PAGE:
By The Canadian Press
Dec. 19, 2011, Toronto - A rare prosecution involving a small Ontario town's volunteer fire department has ignited concern among firefighters that legal hazards may now be among the dangers they face in responding to emergencies.
By The Canadian Press
While many in the fire services community are closely watching the case, the trial has gone largely unnoticed by the millions of Canadians who rely on volunteers to respond to pleas for help when things go up in flames.
“My concern is that, if in future, potential incident commanders are worried about possible litigation, is that going to make them second-guess their rescue decision?” said Mike Molloy, chief of the Meaford fire department now being prosecuted.
The case stems from an early morning restaurant fire in September 2009 when volunteer firefighters arrived to the frantic screams of a woman saying her boyfriend was trapped in the apartment upstairs.
Two firefighters – one had finished his shift at Dairy Queen the evening before – went inside. As the building burned, one of them “lost air,” although it's not exactly clear why.
In the ensuing mayhem, they were unable to get out and, with one near death, had to be rescued by colleagues.
The department is now on trial on three charges the provincial Ministry of Labour laid under the Occupational Health and Safety Act. In essence, the ministry asserts that Meaford did not take reasonable measures to ensure the safety of the duo.
Now that the prosecution has made its case in Ontario court in Owen Sound, Ont., the defence is calling for the judge to throw the case out for lack of evidence. A decision is under reserve.
The defence argues the safety guidelines Meaford allegedly failed to follow are not legally binding, and says the ministry gave a no-prosecution promise at the start of the investigation.
More than 3,000 communities across Canada rely on volunteers to drop what they're doing and rush to a fire or rescue scene.
In most cases, they get an honorarium that ranges from around $14 to $35 an hour when dealing with what can be high-risk scenes.
Without the resources and full-time professional firefighters of larger centres – there are fewer than 100 of those in the country – smaller departments may have difficulty accessing training, equipment and manpower. Often, they have little idea how many people will actually arrive at a fire or car wreck until they get there.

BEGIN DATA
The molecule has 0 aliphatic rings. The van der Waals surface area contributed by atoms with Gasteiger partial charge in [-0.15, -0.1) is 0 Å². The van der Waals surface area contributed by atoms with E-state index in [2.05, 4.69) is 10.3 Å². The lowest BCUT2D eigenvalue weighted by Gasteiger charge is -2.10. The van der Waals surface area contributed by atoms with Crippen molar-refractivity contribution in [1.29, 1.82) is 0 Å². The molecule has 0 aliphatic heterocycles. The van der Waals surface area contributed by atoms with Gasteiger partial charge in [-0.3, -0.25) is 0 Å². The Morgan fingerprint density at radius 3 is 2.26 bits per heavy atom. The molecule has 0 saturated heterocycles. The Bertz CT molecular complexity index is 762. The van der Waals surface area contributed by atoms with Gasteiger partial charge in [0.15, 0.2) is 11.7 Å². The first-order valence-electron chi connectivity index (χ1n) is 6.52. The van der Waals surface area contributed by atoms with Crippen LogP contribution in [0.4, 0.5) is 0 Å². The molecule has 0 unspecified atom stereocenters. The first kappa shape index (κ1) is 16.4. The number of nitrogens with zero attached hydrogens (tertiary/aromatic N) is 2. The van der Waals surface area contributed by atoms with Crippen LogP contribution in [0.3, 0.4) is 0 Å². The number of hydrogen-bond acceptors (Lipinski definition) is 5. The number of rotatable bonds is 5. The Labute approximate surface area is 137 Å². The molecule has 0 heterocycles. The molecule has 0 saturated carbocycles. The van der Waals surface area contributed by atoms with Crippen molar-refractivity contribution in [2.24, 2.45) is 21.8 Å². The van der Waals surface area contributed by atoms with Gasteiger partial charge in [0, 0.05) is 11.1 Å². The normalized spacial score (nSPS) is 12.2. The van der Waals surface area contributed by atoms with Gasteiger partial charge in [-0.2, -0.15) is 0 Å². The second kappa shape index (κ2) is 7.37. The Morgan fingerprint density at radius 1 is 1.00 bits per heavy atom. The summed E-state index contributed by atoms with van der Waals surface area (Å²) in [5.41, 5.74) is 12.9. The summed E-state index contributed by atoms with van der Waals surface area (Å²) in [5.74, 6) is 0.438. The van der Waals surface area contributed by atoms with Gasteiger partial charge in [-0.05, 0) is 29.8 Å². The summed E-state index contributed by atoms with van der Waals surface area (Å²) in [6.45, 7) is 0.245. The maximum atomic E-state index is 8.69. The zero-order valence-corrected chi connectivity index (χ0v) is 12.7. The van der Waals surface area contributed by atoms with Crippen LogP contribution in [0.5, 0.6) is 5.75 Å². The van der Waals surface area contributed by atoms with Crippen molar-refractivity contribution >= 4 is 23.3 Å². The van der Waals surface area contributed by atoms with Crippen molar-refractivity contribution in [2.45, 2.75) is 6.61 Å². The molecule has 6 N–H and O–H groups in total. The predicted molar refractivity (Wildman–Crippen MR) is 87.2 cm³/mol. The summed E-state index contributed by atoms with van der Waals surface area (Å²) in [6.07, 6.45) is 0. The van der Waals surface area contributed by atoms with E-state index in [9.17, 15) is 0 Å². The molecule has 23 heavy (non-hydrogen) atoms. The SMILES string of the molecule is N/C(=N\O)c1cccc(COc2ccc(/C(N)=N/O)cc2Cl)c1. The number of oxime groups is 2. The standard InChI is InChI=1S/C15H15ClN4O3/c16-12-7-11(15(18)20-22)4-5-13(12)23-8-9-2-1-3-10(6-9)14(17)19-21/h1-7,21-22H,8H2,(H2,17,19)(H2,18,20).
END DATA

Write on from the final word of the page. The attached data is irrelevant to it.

“We roll to the scene with six firefighters and a truck,”' Molloy said. “We never know who's responding.”
Defence lawyer Norm Keith, an expert in health and safety legislation, called the prosecution “intimidating and aggressive.”
He said it has created the potential for a “war” between the Labour Ministry and fire departments, who normally collaborate on drawing up safety guidelines.
It could also discourage community-minded folk from signing up for fire duty.
“The theory of this prosecution is really quite dangerous for the fire service,”' Keith said. “It will have the potential of a tremendously strong chilling effect on volunteers. They might just not want to be a volunteer anymore.”
Fire scenes are unpredictable and unlike other workplaces. New synthetic building materials, when they burn, create a hotter and more toxic environment than seen previously.
While no firefighter wants to get hurt, emergency responders may find themselves with seconds to make decisions that others can spend years dissecting.
Although concerned about the potential chill, Tim Beebe, who's in charge of 14 volunteers in the community of Upsala in northwestern Ontario, says he's not ready to sound alarm bells about the Meaford case.
What it does highlight, he says, is the need for the federal and provincial governments to help smaller municipalities and their departments achieve compliance with safety standards.
“The system is willing to prosecute, but on the other hand, they aren't willing to step in and support,” Beebe said. “It's a huge problem. It's bigger than smaller municipalities can handle by themselves. They need help.”
Tim Beckett, the chief in Kitchener, Ont., who heads the provincial fire chiefs association, said the organization is keeping a close eye on the Meaford case.
The outcome could have a “significant impact” on firefighter training programs to meet health and safety requirements, Beckett said.
“(That) may have impacts to the service delivery levels for municipalities.”